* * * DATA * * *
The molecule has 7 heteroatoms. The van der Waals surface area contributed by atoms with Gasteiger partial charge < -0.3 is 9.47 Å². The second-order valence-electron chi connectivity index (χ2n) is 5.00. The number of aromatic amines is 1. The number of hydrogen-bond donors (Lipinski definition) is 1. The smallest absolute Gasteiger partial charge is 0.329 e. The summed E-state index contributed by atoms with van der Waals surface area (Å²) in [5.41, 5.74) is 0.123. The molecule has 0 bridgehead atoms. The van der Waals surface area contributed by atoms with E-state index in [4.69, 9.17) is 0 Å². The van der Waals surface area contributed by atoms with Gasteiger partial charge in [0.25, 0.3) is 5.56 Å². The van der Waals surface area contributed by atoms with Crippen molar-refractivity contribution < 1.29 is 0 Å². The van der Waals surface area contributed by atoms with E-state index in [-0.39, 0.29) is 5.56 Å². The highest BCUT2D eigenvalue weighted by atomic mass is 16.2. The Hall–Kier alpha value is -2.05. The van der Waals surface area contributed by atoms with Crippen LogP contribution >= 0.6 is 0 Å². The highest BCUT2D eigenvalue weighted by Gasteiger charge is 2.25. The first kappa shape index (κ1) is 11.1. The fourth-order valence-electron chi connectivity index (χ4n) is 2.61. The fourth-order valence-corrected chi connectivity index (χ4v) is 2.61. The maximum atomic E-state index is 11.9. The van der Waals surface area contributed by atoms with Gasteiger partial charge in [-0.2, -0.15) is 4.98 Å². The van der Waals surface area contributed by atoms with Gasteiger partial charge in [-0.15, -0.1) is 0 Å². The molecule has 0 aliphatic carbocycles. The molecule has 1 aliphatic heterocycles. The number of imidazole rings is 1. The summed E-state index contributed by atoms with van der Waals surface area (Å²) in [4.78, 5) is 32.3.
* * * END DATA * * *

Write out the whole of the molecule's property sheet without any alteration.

The molecule has 7 heteroatoms. The van der Waals surface area contributed by atoms with Gasteiger partial charge < -0.3 is 9.47 Å². The second-order valence-electron chi connectivity index (χ2n) is 5.00. The number of aromatic amines is 1. The number of hydrogen-bond donors (Lipinski definition) is 1. The smallest absolute Gasteiger partial charge is 0.329 e. The summed E-state index contributed by atoms with van der Waals surface area (Å²) in [5.41, 5.74) is 0.123. The molecule has 0 bridgehead atoms. The van der Waals surface area contributed by atoms with E-state index in [4.69, 9.17) is 0 Å². The van der Waals surface area contributed by atoms with Gasteiger partial charge in [0.25, 0.3) is 5.56 Å². The van der Waals surface area contributed by atoms with Crippen molar-refractivity contribution < 1.29 is 0 Å². The van der Waals surface area contributed by atoms with E-state index in [-0.39, 0.29) is 5.56 Å². The highest BCUT2D eigenvalue weighted by atomic mass is 16.2. The Hall–Kier alpha value is -2.05. The van der Waals surface area contributed by atoms with Crippen LogP contribution >= 0.6 is 0 Å². The highest BCUT2D eigenvalue weighted by Gasteiger charge is 2.25. The first kappa shape index (κ1) is 11.1. The fourth-order valence-electron chi connectivity index (χ4n) is 2.61. The fourth-order valence-corrected chi connectivity index (χ4v) is 2.61. The maximum atomic E-state index is 11.9. The van der Waals surface area contributed by atoms with Gasteiger partial charge in [-0.2, -0.15) is 4.98 Å². The van der Waals surface area contributed by atoms with Gasteiger partial charge in [-0.15, -0.1) is 0 Å². The molecule has 0 aliphatic carbocycles. The molecule has 1 aliphatic heterocycles. The number of imidazole rings is 1. The summed E-state index contributed by atoms with van der Waals surface area (Å²) in [4.78, 5) is 32.3.